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Karsten Solheim

Solheim was born in 1911 in Bergen, Norway to Herman and Ragna Koppen. The family emigrated to the United States in 1913 and settled in Seattle, Washington. After World War II, he continued his engineering studies at the University of California.

Karsten took up the game of golf at age 42 after moving to upstate New York with his family. He quickly took to the game and realized shortly after that putting was his main problem. So Solheim designed a revolutionary putter that attached the shaft in the middle of the blade, rather than the heel of the blade. Solheim moved to Phoenix shortly after and began manufacturing golf clubs in his garage.

Mike Holder and Karsten Solheim

Julius Boros won the PGA Tour’s Phoenix Open, using Solheim’s “Anser” putter in early 1967. Later that year, Solheim launched Karsten Manufacturing, makers of the PING brand of clubs. In 1969, he introduced irons based on the same principle of perimeter weighting. The company enjoyed brisk sales until a dip in revenue in the mid-1970’s.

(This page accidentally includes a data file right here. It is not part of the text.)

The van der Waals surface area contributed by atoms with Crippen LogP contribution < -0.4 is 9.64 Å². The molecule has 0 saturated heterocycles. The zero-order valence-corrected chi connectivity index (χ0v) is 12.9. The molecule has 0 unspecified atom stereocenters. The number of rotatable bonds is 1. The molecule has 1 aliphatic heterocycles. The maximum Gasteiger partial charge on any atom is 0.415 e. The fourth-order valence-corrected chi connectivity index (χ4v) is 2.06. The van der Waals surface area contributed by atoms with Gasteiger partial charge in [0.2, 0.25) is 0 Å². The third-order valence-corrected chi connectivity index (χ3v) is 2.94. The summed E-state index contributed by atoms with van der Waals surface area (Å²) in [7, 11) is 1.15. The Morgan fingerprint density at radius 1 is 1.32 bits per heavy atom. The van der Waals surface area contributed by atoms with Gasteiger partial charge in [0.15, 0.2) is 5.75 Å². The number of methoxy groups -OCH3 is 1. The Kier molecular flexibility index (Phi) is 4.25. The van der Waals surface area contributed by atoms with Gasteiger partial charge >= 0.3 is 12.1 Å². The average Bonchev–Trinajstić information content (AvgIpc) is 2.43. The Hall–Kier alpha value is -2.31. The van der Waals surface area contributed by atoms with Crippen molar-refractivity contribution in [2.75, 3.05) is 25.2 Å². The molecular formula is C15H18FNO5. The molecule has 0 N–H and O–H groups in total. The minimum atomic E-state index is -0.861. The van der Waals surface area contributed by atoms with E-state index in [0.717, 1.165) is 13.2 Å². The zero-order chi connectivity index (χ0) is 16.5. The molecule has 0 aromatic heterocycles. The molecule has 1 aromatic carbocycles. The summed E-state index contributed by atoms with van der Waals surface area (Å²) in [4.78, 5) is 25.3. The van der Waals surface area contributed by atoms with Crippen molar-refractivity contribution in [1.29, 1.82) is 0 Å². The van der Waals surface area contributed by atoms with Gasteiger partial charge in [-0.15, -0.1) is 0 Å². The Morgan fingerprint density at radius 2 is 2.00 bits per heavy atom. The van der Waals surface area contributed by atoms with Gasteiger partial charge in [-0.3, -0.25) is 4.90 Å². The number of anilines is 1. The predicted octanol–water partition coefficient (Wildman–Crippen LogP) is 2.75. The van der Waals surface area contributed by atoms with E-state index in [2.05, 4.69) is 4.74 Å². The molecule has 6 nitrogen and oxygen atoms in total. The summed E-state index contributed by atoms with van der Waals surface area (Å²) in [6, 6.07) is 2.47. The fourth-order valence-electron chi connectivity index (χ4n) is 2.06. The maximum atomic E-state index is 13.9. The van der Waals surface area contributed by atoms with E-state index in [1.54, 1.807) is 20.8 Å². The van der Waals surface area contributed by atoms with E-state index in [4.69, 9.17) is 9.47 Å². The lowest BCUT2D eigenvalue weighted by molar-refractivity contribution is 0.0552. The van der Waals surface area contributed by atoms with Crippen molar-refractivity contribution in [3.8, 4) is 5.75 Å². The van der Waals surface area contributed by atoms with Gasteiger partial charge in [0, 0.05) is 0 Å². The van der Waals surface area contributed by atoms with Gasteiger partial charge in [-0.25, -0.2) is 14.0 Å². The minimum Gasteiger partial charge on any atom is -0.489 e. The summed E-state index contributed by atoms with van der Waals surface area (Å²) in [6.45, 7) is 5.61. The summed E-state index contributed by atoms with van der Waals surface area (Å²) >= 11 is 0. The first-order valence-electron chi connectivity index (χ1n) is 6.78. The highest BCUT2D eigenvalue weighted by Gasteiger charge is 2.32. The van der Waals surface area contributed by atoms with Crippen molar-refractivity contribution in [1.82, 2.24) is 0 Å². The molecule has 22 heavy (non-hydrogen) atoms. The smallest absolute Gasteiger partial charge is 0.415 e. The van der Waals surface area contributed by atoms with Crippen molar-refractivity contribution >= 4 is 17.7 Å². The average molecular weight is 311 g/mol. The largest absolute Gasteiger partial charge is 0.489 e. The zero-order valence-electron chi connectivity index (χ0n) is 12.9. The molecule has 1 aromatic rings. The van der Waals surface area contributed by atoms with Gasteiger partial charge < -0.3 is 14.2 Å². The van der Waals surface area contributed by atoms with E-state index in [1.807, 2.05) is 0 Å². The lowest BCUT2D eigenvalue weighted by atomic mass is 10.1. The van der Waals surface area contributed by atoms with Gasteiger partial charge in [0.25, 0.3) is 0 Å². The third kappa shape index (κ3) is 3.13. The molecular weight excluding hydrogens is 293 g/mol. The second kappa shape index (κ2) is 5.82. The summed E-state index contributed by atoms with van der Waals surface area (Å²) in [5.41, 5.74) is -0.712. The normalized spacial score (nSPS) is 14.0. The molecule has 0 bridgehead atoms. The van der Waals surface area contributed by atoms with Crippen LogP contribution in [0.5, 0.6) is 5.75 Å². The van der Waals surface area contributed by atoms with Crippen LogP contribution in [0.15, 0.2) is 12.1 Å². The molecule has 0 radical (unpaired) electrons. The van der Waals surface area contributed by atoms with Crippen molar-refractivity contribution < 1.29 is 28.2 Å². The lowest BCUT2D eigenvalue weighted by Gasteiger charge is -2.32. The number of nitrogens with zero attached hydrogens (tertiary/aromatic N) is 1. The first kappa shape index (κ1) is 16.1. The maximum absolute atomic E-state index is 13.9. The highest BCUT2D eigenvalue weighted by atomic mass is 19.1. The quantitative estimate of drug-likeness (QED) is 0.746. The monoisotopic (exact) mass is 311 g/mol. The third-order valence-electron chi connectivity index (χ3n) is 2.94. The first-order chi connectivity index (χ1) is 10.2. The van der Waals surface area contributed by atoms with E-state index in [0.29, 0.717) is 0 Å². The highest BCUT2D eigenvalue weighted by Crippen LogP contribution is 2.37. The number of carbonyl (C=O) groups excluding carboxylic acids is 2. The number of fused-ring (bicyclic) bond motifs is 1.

Solheim had the idea to get some good college players to use Ping clubs and maybe get acceptance at the amateur level. Some of those good college players are going to play the tour, so maybe they will want to keep playing them,” Mike Holder, former OSU Athletic Director explained.

By the early 1980s the Cowboys were PING-equipped, helping bring the program closer to the reality of having its own training ground via Holder’s relationship with Solheim. Having donated over $4 million toward the construction of the project, it is clear why the course bears the Karsten name.

“We wouldn’t have the golf course if it weren’t for him. I think his generosity and his equipment led to a lot of our success. It was a great partnership because I think we helped them sell a lot of golf clubs,” Holder said.

Solheim went on to create the Solheim Cup, the biennial tournament between teams of women professionals from Europe and the United States, which was modeled on the men’s Ryder Cup, and was first played in 1990.

Shortly after the inaugural Solheim Cup, Karsten Solheim developed Parkinson’s disease and in 1995 he handed over his company to his youngest son John. He died at the age of 88.